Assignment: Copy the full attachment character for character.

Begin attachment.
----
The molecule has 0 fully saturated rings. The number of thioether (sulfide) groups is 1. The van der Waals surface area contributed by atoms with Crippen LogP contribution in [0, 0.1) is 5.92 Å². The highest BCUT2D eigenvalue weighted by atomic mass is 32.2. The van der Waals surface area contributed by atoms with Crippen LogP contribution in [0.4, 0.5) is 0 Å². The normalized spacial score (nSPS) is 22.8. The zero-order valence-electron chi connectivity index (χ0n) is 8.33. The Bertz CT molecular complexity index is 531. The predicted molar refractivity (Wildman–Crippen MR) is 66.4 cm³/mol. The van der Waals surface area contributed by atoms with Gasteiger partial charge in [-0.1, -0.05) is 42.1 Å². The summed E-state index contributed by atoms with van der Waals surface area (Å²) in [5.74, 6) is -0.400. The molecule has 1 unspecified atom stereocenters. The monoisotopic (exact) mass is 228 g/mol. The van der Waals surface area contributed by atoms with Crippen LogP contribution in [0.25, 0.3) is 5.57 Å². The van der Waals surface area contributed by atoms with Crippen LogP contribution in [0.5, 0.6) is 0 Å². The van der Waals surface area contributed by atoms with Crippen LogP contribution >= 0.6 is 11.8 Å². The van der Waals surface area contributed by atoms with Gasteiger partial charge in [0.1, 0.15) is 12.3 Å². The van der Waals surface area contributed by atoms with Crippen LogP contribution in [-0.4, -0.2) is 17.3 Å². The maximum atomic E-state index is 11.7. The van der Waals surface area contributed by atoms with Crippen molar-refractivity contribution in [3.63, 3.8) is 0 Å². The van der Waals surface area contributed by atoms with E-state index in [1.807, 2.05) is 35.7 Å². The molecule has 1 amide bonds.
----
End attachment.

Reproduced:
The molecule has 0 fully saturated rings. The number of thioether (sulfide) groups is 1. The van der Waals surface area contributed by atoms with Crippen LogP contribution in [0, 0.1) is 5.92 Å². The highest BCUT2D eigenvalue weighted by atomic mass is 32.2. The van der Waals surface area contributed by atoms with Crippen LogP contribution in [0.4, 0.5) is 0 Å². The normalized spacial score (nSPS) is 22.8. The zero-order valence-electron chi connectivity index (χ0n) is 8.33. The Bertz CT molecular complexity index is 531. The predicted molar refractivity (Wildman–Crippen MR) is 66.4 cm³/mol. The van der Waals surface area contributed by atoms with Gasteiger partial charge in [-0.1, -0.05) is 42.1 Å². The summed E-state index contributed by atoms with van der Waals surface area (Å²) in [5.74, 6) is -0.400. The molecule has 1 unspecified atom stereocenters. The monoisotopic (exact) mass is 228 g/mol. The van der Waals surface area contributed by atoms with Crippen LogP contribution in [0.25, 0.3) is 5.57 Å². The van der Waals surface area contributed by atoms with Crippen LogP contribution in [0.5, 0.6) is 0 Å². The van der Waals surface area contributed by atoms with Crippen LogP contribution >= 0.6 is 11.8 Å². The van der Waals surface area contributed by atoms with Gasteiger partial charge in [0.1, 0.15) is 12.3 Å². The van der Waals surface area contributed by atoms with Crippen LogP contribution in [-0.4, -0.2) is 17.3 Å². The maximum atomic E-state index is 11.7. The van der Waals surface area contributed by atoms with Crippen molar-refractivity contribution in [3.63, 3.8) is 0 Å². The van der Waals surface area contributed by atoms with E-state index in [1.807, 2.05) is 35.7 Å². The molecule has 1 amide bonds.